Clarifying once and for all the confusion over NumPy’s dot product

Am I the only one who periodically gets confused when dealing with dimensions in NumPy? Today, while reading a Gradio’s documentation page, I came across the following code snippet:

Hey, hey, hey! Why does the dot product of an image (W, H, 3) with a filter (3, 3) is legal? I asked ChatGPT to explain it to me, but it started giving me wrong answers (like saying this doesn’t work) or ignoring my question and started answering something else instead. So, there was no other solution than using my brain (plus reading the documentation, sigh).

If you are also a little confuse by the code above, continue reading.

If a.shape = (I, J, C) and b.shape = (K, C, L), then dot(a, b)[i, j, k, l] = sum(a[i, j, :] * b[k, :, l]). Notice that the last dimension of “a” is equal to the second-to-last dimension of “b”.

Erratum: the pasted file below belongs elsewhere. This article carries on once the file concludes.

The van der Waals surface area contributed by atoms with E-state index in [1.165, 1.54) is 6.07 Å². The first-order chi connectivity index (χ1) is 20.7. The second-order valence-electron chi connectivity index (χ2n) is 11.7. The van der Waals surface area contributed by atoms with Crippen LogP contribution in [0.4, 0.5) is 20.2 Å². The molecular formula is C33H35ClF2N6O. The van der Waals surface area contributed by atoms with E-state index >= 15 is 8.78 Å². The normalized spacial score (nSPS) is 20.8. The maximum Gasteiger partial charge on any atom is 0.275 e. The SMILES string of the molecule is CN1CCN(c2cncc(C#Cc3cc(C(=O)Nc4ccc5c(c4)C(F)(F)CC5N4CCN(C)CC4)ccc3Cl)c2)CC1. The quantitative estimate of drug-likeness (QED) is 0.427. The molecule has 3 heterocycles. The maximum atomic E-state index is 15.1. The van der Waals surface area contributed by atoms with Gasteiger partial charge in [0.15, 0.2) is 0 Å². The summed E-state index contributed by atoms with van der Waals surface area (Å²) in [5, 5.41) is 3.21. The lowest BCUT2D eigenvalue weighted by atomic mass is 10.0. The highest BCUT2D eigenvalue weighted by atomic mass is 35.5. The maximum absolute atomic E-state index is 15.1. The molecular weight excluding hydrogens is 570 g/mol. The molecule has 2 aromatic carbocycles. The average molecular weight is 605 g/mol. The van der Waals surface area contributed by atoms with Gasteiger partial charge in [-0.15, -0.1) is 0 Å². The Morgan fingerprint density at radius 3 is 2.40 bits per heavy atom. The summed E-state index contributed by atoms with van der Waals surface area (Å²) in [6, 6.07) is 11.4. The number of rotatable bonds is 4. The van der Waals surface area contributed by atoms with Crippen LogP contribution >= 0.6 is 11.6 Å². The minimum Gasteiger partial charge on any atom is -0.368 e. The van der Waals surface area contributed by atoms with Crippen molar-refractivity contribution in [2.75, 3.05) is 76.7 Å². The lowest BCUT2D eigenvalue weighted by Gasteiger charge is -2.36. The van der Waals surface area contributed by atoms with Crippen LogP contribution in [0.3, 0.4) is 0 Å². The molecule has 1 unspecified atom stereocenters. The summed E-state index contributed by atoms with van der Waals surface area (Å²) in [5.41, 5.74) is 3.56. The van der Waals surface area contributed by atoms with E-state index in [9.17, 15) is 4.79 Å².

Or, in code:

I, J, K, L, C = 10, 20, 30, 40, 50 a = np.random.random((I, J, C)) b = np.random.random((K, C, L)) c = a.dot(b) i, j, k, l = 3, 2, 4, 5 print(c[i, j, k, l]) print(sum(a[i, j, :] * b[k, :, l]))

Output (same result):

13.125012901284713 13.125012901284713

To determine the shape of a dot product beforehand, follow these steps:

Step 1: Consider two arrays, “a” and “b,” with their respective shapes.

# Example shapes for arrays a and b a_shape = (4, 3, 2) b_shape = (3, 2, 5) # Create random arrays with the specified shapes a = np.random.random(a_shape) b =…